Pro-Hindu party fields pastors for Indian state elections

Majority of Mizoram's population are Christians, resulting in the BJP having a minimal presence
Pro-Hindu party fields pastors for Indian state elections

Bharatiya Janata Party president Amit Shah waves to supporters after arriving in Mizoram state capital Aizwal on Oct. 16 to kickstart his party’s campaign for the Nov. 28 state elections. (Photo by Swati Dev)

India's pro-Hindu Bharatiya Janata Party (BJP) has named two former Christian pastors to contest Nov. 28 elections in Mizoram, a move widely seen as an attempt to wrest power in the Christian-dominated eastern state.

R. Colney and H. Lalruata are among the BJP candidates in the running for the 40-seat state legislature, where the rival Congress party won 34 seats in the previous election five years ago.

"It is not true that the BJP is a pro-Hindu and an anti-Christian party. This is one reason I decided to contest the elections," Colney told

"I am confident that people are with me," the former pastor said, indicating that 87 percent of the state's 1 million people are Christians.

Himanta Biswa Sarma, a senior BJP leader, said his party will win the poll. He said Lalruata joined the party as he was impressed by development happening under the BJP-led federal government led by Prime Minister Narendra Modi.

Sarma, the finance minister of neighbouring Assam state, told reporters that Christians would not face any problems from the BJP. He accused the Congress party of trying to use religious sentiments for political advantage.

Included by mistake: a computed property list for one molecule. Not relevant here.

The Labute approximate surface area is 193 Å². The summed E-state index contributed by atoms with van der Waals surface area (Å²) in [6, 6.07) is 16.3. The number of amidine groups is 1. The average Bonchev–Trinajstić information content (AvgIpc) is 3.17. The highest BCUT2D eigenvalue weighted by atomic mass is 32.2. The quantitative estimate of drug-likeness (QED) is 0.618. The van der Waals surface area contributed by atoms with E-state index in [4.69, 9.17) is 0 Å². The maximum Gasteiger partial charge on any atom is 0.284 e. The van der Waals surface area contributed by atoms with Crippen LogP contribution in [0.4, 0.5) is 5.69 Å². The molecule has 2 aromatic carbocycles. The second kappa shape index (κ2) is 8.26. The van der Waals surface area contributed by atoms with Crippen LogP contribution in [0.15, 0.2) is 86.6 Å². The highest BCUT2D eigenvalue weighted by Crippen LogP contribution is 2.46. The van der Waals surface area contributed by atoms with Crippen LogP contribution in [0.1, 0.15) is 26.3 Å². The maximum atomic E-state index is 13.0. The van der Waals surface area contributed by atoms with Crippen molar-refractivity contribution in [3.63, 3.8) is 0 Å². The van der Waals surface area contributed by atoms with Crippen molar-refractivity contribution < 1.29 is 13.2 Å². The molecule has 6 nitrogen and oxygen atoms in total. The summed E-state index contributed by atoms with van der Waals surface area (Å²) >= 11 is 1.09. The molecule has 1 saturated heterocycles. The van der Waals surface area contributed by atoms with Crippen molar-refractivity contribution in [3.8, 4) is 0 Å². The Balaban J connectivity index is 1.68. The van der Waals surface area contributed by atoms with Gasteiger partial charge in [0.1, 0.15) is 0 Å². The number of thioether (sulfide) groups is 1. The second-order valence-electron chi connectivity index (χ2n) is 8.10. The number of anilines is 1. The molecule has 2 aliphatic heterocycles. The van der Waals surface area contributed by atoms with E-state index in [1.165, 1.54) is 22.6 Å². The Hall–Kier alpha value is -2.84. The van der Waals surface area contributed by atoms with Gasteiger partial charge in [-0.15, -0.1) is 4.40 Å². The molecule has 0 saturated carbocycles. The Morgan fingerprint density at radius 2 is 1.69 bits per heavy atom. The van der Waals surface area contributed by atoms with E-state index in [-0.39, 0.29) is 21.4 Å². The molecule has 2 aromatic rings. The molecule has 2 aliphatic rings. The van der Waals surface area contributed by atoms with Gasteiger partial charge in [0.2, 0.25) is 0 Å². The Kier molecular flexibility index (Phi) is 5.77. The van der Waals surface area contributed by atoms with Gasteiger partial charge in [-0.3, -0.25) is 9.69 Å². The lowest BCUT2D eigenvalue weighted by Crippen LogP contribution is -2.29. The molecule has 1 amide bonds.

Mizoram is the only state among the eight northeastern states where the BJP and its allies have a miniscule presence. The pro-Hindu party and its allies are part of the government in six states in the region but so far have not won a legislative seat in Mizoram.

"We are here to contest in all 40 constituencies, and we hope we will form a government led by the BJP," party general secretary Ram Madhav told media on Oct. 3 while touring the state.

However, state BJP leaders admit that their party faces hurdles with its pro-Hindu stance.

They said the party will repeat what it did in two other Christian-dominated northeastern states — Nagaland and Meghalaya — to become part of the government early this year.

In Nagaland, the BJP won 12 of the 60 seats in the house but joined another local party to form a coalition government. In Meghalaya, the BJP won only two seats in the 60-seat house but stitched up a post-poll alliance to form the government, outwitting the Congress party which won 21 seats.


Threat posed

During the Nagaland polls, the Nagaland Baptist Church Council had warned Christians of the threat posed by the BJP, which pushes for a theocratic Hindu nation.

In Mizoram, no social organisations have come out openly against the BJP so far.

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Christian leaders like Vanlalruata (only one name) say they are aware of the BJP plans.

"We have circulated do's and don'ts for all political parties for electioneering. We can react only when specific issues come up," said Vanlalruata, who is president of the Young Mizo Association, a non-government organization established in 1935.

Vanlalruata said they will oppose government policies that go against Christian values and principles.

The BJP now controls governments in 19 of 29 Indian states.

Christian leaders have been complaining of BJP governments tacitly supporting the actions of pro-Hindu groups aiming to turn India into a nation of Hindu dominance. Such actions include harassment and attacks on Christians, which Christian leaders say have increased since BJP took power in New Delhi in 2014.

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